S’poreans are carrying around a valuable painting by a pioneer S’pore artist in their wallets
The name Chen Wen Hsi might not ring a bell, but chances are, you have probably seen (but perhaps never really noticed) one of his works:
If it doesn’t look familiar, perhaps this might jog your memory:
Here’s a closer look:
A top artist in China
Chen Wen Hsi was one of Singapore’s pioneer artists.
Born in China’s Guangdong province in 1906, he was the son of a scholar.
Against his family’s wishes, Chen went to Shanghai to study art in the Shanghai Art Academy in 1926. There, he learnt both Chinese and Western painting techniques.
He later transferred to the Xinhua Academy of Fine Arts where he became classmates with Liu Kang, Chan Jen Hao and Chen Chong Swee. All of them would become Singapore’s pioneer artists.
After his graduation from the Xinhua Academy, Chen taught art at various schools. At the same time, he exhibited his works in Shantou, Xingning, Guangzhou, Hong Kong and parts of southern China.
He was soon recognised as a top artist in China.
Settling in Singapore
In 1949, Chen came to Singapore to exhibit his works, and later decided to settle here.
He taught art at the Chinese High School from 1949 to 1968 and then at the Nanyang Academy of Fine Arts from 1950 to 1959.
In 1968, Chen retired from teaching and opened an art gallery at Tanglin Shopping Centre.
Chen, together with pioneer artists like Lim Hak Tai, Liu Kang, Cheong Soo Pieng, Chen Chong Swee and Georgette Chen, was known for fusing elements of traditional Chinese ink painting and Western art.
According to Infopedia, this “Nanyang Style” is said to be the first modern art achievement in Singapore.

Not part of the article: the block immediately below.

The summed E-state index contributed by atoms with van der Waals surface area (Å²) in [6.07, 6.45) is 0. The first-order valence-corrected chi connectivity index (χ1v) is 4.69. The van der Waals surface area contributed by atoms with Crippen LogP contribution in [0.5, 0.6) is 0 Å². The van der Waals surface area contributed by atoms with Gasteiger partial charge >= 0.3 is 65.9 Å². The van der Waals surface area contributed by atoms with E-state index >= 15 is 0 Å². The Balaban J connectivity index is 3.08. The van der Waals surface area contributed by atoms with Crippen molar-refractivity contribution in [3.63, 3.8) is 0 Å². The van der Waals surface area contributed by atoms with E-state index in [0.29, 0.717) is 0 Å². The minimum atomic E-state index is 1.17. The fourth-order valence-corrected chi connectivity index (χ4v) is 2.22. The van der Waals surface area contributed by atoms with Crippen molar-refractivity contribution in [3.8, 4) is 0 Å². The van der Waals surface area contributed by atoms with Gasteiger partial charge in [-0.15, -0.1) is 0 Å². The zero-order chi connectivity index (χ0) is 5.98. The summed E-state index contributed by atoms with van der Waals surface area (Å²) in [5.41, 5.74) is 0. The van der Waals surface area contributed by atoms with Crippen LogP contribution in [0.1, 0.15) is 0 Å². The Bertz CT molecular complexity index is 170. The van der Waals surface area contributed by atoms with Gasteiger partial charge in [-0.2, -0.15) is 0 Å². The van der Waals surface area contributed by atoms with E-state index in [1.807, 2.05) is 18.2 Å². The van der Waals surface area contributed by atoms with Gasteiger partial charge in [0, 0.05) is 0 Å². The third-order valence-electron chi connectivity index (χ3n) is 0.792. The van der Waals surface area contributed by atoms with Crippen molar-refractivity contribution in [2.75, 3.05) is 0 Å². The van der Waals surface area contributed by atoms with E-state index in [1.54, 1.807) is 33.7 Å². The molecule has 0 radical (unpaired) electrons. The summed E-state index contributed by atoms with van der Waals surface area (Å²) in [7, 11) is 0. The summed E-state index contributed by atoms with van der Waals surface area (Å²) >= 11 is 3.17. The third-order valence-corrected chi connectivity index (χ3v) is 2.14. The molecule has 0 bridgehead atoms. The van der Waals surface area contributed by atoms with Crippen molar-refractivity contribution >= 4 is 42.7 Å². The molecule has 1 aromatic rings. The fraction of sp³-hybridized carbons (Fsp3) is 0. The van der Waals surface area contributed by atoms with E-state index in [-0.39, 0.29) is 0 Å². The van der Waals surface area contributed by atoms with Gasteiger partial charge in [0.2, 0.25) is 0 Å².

Painting gibbons and other animals
Chen’s painting evolved over the years. In the 1950s, he was known for his expressive freehand Chinese ink paintings. It later evolved to become more abstract with cubist expressions in the 1990s.
Chen was also skilled in finger painting, a technique he picked up in Shanghai.
But he was best known for his paintings of gibbons.
The artist was known to have a keen fascination with animals like gibbons, herons, and fish. He would buy and rear animals in a miniature “zoo” within his home in order to observe them closely.
Coming back to “Two Gibbons Amidst Vines”, you might notice the jumble of Chinese calligraphy in the top left corner.
According to an anecdote, the painting was originally discarded by Chen because there’s a missing word in the text. Earl Lu, an art patron who was also a student of his, saw it and decided to ask to have it.
Chen then amended the calligraphy and gifted it to Lu.
It isn’t so clear how it ended up in the design of the S$50 note, but it’s a good thing Lu intervened, otherwise you might not be carrying a Chen Wen Hsi in your wallet today.
Over the years, Chen’s works have also fetched quite a tidy sum. In 2013, his 1950 abstract painting “Pasar” was sold for S$1.4 million at an auction in Hong Kong.
See Chen Wen Hsi’s works at a free exhibition
If you would like to see more of Chen’s work, you can do so at The Private Museum’s “Flashes of Brilliance” exhibition.
It showcases selected Chen Wen Hsi works from the private collections of Johnny Quek (a long time patron of Chen), Jennifer Lewis and Geraldine Lewis-Pereira.
Since these works are from private collections, this is one of the rare chances to see them in public — and for free, too. For more information, you can click here.
Flashes of Brilliance
When to go: August 2, 2019 – September 29, 2019
Where to go: The Private Museum, 51 Waterloo Street #02-06, Singapore 187969 (map)
When it’s open: 10am – 7pm (Mon to Fri), 11am – 5pm (Sat to Sun), closed on Public Holidays
How much it costs to go in: Free
Top photo by Joshua Lee